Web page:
"Sassing her way through a series of sometimes improbable adventures that just happen to put her in the middle of famous moments in history, Nellie proves herself irresistible." — Library Journal

"This rollicking epic is filled with excitement and humor, tinged with sadness and a longing for the past." — Booklist

"Most readers won't be able to help cracking a smile.... As purposely over-the-top as an episode of South Park." — Publishers Weekly

"More laughs and a lot more sex.... An easy, breezy read." — Kirkus Reviews

Customer Reviews

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Telegraph Days 3.6 out of 5 based on 0 ratings. 23 reviews.
Guest More than 1 year ago
Funny, I couldn't even begin to read Lonesome Dove, so I have nothing to compare this book to except Zeke and Ned, which I absoltely loved. This book was a whole lot of fun, mind candy. The characters were bigger than life, over-whelming the time frame of the book, actually kind of blurring the time frame, but after realizing it is just-for-fun, the reader can get over how McMurtry changes the well-known characters into real-life people. The Earp's weren't nice, Bill Cody was was just fun.
Guest More than 1 year ago
After reading almost 30 of Larry McMurtry's books, I suppose I read them now more by reflex than out of curiosity. It dawned on me during 'Telegraph Days' that the author quit really writing novels somewhere in the Late Child-Comanche Moon-Duane's Depressed era. It seems this gifted story-teller doesn't want the bother of a fully developed novel. Rather than the overland route, he prefers the helicopter ride above it all. He becomes more the arrogant essayist than the great teller of stories. In Telegraph Days, it is hard to guage what is more preposterous - the many events that just happen as Nellie arrives, or the way the rough and uncouth cower before her. Finally, the gratuitousness of the near non-stop prurience of the heroine - a late-McMurtry staple - is somewhere between a distraction and an irritant.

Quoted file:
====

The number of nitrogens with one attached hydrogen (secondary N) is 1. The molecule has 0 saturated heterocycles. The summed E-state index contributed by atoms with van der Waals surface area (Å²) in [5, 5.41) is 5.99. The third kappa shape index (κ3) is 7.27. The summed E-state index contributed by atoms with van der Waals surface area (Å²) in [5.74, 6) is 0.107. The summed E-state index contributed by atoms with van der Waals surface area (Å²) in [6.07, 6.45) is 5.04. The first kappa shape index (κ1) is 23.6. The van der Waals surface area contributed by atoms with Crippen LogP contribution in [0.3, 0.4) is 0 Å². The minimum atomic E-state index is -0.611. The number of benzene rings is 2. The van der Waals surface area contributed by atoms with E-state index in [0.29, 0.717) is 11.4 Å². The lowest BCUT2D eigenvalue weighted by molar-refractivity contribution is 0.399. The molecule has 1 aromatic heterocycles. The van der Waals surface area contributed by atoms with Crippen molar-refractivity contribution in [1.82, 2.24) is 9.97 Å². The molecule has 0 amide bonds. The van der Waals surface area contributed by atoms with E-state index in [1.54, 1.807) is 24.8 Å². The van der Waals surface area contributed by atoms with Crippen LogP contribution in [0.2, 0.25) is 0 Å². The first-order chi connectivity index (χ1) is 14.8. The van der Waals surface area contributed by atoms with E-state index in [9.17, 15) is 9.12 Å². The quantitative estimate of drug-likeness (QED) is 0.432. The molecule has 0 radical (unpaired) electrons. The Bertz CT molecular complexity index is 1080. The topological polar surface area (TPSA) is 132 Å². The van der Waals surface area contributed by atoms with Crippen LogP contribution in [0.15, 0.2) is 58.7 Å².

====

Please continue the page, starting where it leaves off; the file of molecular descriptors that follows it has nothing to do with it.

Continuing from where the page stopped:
srgwriter More than 1 year ago
Perhaps because I loved the entire Lonesome Dove series, Dead Man's Walk to Streets of Loredo, I was expecting something else. This book is definitely not along the lines of those hardened western stories. There is little intensity, and I had trouble finishing it for lack of interest.
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Lori-from-Iowa More than 1 year ago
Another job well done by Larry. I think he depicts the times realisticly.
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I didn't enjoy the story or the characters so much, but I didn't put it down. I kept picking it up and even finished it because I still wanted to know what came next and how it ended. As we all know, McMurtry is a master story teller . . . His stories grip me even when I don't particularly like them.